Author: Anderson JW, Johnstone BM, Cook-Newell ME
Publication: New England Journal of Medicine. 1995 Aug 3;333(5):276-82
The consumption of vegetable protein in place of animal protein seems to be reducing the risk of coronary heart disease and seems to lower cholesterol levels. The cholesterol lowering effect of the replacement of animal protein with vegetable protein has long been recognized with animals. In recent years, there have been many studies about the influence of soy protein and serum lipids, but the results have not always been consistent. This is because investigators used different soy products as a source of soy protein and different protocols. The aim of this meta-analysis was to investigate 38 controlled studies in order to make an overall conclusion about this influence of soy protein. Only those studies were selected which used soy proteins (and not whole soybeans), had a control group and had baseline values for serum lipids. Twenty studies used isolated soy protein, 15 used textured soy protein and 3 used a combination of isolated soy protein and textured soy protein. The daily soy protein intake ranged from 17 gram to 124 gram, with and average of 47 gram. The consumption of 30 gram soy protein can easily be obtained from two or three servings of soy products.
The low-density lipoprotein (LDL) cholesterol (or good cholesterol) decreased on average by 21.7 mg per deciliter. The higher the LDL cholesterol concentration was at the start of the study the higher the decrease in LDL cholesterol. Twenty-six studies showed a decrease, four studies showed an increase and one study showed to change in LDL cholesterol. The four studies that showed an increase in LDL cholesterol used subjects with fairly low initial cholesterol levels. The HDL cholesterol levels were not significantly influenced by soy protein intake. Serum triglyceride levels were reduced on average by 13.3 mg per deciliter.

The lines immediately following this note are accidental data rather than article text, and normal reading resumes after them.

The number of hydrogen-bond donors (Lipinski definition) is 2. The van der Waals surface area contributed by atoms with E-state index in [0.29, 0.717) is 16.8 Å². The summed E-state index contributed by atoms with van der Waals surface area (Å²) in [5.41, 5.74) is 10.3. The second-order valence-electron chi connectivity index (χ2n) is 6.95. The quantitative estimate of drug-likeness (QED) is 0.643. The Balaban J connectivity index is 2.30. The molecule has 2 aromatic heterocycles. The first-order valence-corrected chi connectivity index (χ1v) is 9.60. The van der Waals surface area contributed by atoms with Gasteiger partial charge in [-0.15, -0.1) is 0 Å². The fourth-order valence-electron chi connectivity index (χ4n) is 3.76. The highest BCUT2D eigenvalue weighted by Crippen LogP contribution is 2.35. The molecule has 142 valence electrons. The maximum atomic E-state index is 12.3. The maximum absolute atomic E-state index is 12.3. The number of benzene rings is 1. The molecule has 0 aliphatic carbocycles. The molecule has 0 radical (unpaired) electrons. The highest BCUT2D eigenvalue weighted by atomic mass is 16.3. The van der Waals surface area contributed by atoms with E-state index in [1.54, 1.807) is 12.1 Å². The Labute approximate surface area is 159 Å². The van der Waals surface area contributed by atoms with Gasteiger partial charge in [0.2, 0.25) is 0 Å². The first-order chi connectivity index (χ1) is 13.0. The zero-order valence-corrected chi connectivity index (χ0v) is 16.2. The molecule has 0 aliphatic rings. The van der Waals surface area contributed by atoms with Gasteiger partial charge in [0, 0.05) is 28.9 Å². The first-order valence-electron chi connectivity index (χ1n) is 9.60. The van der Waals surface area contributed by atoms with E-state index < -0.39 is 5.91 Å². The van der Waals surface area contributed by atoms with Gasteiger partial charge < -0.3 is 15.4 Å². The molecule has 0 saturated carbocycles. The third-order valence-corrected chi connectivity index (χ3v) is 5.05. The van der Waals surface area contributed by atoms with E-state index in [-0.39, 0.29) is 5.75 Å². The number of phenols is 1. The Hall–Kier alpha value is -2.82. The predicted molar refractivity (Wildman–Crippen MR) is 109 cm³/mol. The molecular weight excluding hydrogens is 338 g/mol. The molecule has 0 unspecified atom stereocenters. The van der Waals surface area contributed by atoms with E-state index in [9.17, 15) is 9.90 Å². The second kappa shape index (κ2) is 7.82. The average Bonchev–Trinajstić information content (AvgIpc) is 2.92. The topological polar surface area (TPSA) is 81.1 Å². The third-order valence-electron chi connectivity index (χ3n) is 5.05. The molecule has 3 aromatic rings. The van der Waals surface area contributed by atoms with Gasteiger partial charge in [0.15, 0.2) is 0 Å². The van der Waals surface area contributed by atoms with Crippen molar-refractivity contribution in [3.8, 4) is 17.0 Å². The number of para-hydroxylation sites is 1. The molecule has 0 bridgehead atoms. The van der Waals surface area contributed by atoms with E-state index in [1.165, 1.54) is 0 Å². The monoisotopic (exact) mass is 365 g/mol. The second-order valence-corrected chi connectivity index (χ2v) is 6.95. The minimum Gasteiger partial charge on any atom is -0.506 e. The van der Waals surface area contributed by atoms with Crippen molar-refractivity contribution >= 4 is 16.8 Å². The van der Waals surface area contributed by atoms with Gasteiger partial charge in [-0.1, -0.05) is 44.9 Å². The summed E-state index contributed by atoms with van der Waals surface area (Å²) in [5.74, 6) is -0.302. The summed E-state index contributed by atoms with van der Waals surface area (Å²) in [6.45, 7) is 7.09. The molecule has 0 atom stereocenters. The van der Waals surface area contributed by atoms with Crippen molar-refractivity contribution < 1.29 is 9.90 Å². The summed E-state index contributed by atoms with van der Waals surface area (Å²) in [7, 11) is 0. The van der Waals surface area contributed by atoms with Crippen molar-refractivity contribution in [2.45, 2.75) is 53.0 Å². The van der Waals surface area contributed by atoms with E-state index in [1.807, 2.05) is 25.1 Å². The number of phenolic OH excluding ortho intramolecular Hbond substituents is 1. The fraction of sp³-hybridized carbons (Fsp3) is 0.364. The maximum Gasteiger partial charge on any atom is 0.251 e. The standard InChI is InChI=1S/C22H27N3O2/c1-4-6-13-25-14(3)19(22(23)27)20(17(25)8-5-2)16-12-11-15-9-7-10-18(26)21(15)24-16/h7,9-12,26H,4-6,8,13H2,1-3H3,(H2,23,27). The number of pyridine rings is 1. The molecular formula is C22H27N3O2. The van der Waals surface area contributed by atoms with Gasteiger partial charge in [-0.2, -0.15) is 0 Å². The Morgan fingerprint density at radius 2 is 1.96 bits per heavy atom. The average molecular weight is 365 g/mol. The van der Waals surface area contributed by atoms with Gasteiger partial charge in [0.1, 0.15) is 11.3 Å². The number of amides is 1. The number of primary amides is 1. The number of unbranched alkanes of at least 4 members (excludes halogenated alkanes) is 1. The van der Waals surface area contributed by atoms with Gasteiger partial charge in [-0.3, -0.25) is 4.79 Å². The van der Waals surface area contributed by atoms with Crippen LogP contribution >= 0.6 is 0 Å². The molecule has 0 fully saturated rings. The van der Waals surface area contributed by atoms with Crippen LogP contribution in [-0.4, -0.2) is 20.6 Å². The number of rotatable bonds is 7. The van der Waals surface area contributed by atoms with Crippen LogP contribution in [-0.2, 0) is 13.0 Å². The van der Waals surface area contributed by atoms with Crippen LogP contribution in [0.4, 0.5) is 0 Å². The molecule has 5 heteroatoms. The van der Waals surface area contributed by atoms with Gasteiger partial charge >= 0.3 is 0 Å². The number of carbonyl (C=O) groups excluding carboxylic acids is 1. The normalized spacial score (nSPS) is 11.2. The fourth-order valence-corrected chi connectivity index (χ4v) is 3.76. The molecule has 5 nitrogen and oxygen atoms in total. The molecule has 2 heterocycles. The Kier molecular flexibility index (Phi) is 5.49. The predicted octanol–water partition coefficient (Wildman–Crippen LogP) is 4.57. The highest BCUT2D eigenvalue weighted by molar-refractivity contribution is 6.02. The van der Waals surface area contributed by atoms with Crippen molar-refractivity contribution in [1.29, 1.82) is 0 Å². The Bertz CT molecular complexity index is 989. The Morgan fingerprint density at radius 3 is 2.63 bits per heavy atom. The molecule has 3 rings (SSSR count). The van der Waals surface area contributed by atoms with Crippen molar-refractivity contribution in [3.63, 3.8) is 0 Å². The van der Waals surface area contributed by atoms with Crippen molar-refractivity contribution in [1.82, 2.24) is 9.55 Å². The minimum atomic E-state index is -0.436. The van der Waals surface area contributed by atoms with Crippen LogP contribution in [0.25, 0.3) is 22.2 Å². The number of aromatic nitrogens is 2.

The type of soy protein had no significant influence on the change of cholesterol concentrations. The mechanism responsible for the cholesterol lowering property of soy protein is still unknown. One theory is that soy protein contains a high amount of the amino acid arginine, which affects serum cholesterol concentrations. Another theory is that soy isoflavones, which are present in soy protein, act as weak estrogens. It is know that oral estrogens decrease serum cholesterol and LDL cholesterol.
The investigators concluded that the replacement of animal protein with soy protein significantly decreases total cholesterol, LDL cholesterol and triglycerides. The concentration of HDL cholesterol remained unchanged. The decrease in cholesterol was strongly related to the initial serum cholesterol concentration. Soy isoflavones may be responsible for the cholesterol lowering effect of soy protein.